Mark Carney is expected to hold rates at 0.5pc at Thursday’s Monetary Policy Committee meeting, postponing a highly-anticipated rate rise for at least three months. The freeze will disappoint savers who have laboured under historically low rates for almost a decade – and a boon to borrowers who get extra time with cheap money.

But economists now suspect that inflation will keep falling quickly towards the Bank’s 2pc target, making it harder for policymakers to raise the rate.

Poor GDP growth at the start of this year and signs of a slowing global economy could also dent the Bank’s longer-term inflation estimates.

If that forces it to cut back its inflation forecast then the case for higher rates could evaporate altogether.

“They are stuck. The Bank can’t raise rates now, the economic numbers have been too weak recently,” said Martin Beck at Oxford Economics. “They should not have raised rates in November, closed the term funding scheme or worried that credit growth was too strong – those three things have contributed to the economy slowing.”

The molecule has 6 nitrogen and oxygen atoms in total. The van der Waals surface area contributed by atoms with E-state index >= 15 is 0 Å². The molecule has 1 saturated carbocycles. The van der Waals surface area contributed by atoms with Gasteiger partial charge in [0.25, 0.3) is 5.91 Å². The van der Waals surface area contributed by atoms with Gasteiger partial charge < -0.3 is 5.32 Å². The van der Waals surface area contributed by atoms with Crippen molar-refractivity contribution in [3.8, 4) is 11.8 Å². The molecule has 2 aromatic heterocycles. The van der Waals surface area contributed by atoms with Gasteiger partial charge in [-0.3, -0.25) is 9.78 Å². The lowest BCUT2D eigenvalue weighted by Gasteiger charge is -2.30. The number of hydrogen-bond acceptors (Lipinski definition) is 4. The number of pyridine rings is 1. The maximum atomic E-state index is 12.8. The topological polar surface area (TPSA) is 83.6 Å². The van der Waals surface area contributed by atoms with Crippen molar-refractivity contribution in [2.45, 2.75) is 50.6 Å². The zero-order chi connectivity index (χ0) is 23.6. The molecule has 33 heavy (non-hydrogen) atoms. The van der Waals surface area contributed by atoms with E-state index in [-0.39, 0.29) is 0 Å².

Markets are currently pricing in only two rate rises by August 2019, but George Buckley, an economist at Nomura, thinks even this may be too many if inflation is slowing sharply.

“Should the Bank publish a forecast with inflation below target based on market rates that would be quite a statement, as it would imply that even limited market pricing for rate hikes might prove too much,” he said.

UniCredit’s Daniel Vernazza believes it will be at least another year before rates rise to 0.75pc.

Kallum Pickering at Berenberg Bank fears the Bank has missed its chance. “They should have hiked by this stage of the economic    cycle, but they cannot do it now because of the soft data,” he said.

Banks push back BoE rate forecasts after growth data shock

LONDON (Reuters) – Banks scrambled to push back their forecasts for the next Bank of England interest rate raise after data on Friday showed a sharp and unexpected slowdown in Britain’s economic growth.

The new forecasts anticipate the next BoE hike to take place in August this year or as late as 2019.

Before Friday’s GDP data most economists had expected the central bank to tighten monetary policy in May.

The change in banks’ forecasts signals a much weaker outlook for the pound, which has been among the best performing major currencies in 2018.